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Flaps Failure While Extending  
User currently offlinePopee From Pakistan, joined Feb 2001, 151 posts, RR: 0
Posted (13 years 10 months 3 days 11 hours ago) and read 7205 times:

When on approach if flaps fail to extend beyond certain units, what action is to be carried out ? Assume both the cases of flaps symmetry & assymetry. That is flaps fail to extend although they are symmetric ( as per indicator ) and flaps failure to extension in case of assymetry. Will the alternate operation be the choice in both cases ?

6 replies: All unread, jump to last
User currently offlineZionstrat From United States of America, joined Apr 2001, 226 posts, RR: 0
Reply 1, posted (13 years 10 months 3 days 10 hours ago) and read 7181 times:

Well, the first thing you do is get back up, get in touch with atc, and make sure someone is flying the ac before you trouble shoot. From your note, it sounds like you are not asking about alternative extension methods but how to proceed if there are no alternatives?

If so, the answer to both is actually the same, it's airspeed- 0 flaps is not a big deal, you just plan a long flat approach and keep speed up.

Asymmetrical extension isn't a common occurrence, but most if you can't get them in or out, I'm pretty sure that all ac will call for an increased landing speed to assure plenty of control.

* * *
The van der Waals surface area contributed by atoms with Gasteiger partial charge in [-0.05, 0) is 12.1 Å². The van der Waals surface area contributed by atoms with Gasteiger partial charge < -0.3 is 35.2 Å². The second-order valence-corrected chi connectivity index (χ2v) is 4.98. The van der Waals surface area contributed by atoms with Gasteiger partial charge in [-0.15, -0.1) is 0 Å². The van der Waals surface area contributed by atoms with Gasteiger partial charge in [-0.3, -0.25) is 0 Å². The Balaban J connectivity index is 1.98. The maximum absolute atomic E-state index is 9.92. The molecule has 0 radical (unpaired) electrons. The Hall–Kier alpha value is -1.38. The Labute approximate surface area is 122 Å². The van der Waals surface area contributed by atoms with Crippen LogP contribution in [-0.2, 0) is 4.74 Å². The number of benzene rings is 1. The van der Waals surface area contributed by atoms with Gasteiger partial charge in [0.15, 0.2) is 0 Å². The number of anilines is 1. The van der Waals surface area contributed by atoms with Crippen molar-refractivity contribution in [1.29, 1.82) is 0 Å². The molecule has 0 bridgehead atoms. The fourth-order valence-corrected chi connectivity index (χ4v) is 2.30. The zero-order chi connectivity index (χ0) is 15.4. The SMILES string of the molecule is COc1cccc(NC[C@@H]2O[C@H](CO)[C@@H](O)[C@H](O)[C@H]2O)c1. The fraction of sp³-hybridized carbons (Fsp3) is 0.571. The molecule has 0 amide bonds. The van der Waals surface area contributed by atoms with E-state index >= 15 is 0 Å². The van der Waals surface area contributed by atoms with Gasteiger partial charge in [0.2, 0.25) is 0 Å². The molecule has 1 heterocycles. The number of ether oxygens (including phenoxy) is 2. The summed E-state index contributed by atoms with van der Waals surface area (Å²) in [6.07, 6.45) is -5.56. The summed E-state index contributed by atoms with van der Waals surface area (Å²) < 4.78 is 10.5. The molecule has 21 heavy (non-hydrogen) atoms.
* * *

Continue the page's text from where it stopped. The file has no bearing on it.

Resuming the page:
This was the case with the DC-10 in Chicago (American?) where #1 pylon failed, and the engine separation caused loss of control of leading edge devices. The crew didn't realize they had anything more serious than an engine failure and going by the book, they pulled back to the speed called for in a 2 engine climb- Unfortunately, they had asymmetrical slat extension, and they dropped below the speed at which they could compensate and lost control.

User currently offlineBjones From United States of America, joined Feb 2002, 123 posts, RR: 0
Reply 2, posted (13 years 10 months 3 days 9 hours ago) and read 7165 times:

If you have less than normal flaps or no flaps for landing then you will simply land faster. This of course results in a longer landing distance. In some cases then you may have to land somewhere else with a longer runway. As far as I know all transport category aircraft have detection for flap assymetry and will stop the flaps when a certain degree of assymetry is reached. You would then use a landing speed to correlate with the flap that was extended the least and use trim and roll controls to counteract the rolling tendency.

User currently offlinePopee From Pakistan, joined Feb 2001, 151 posts, RR: 0
Reply 3, posted (13 years 10 months 23 hours ago) and read 7034 times:

Let me explain my question. What I want to ask is during extension of flaps, if flaps do not extend beyond certain units, will the alternate procedure of flaps extension be applied straight away or first will pilot confirm that its not the assymetry causing sytem to fail ?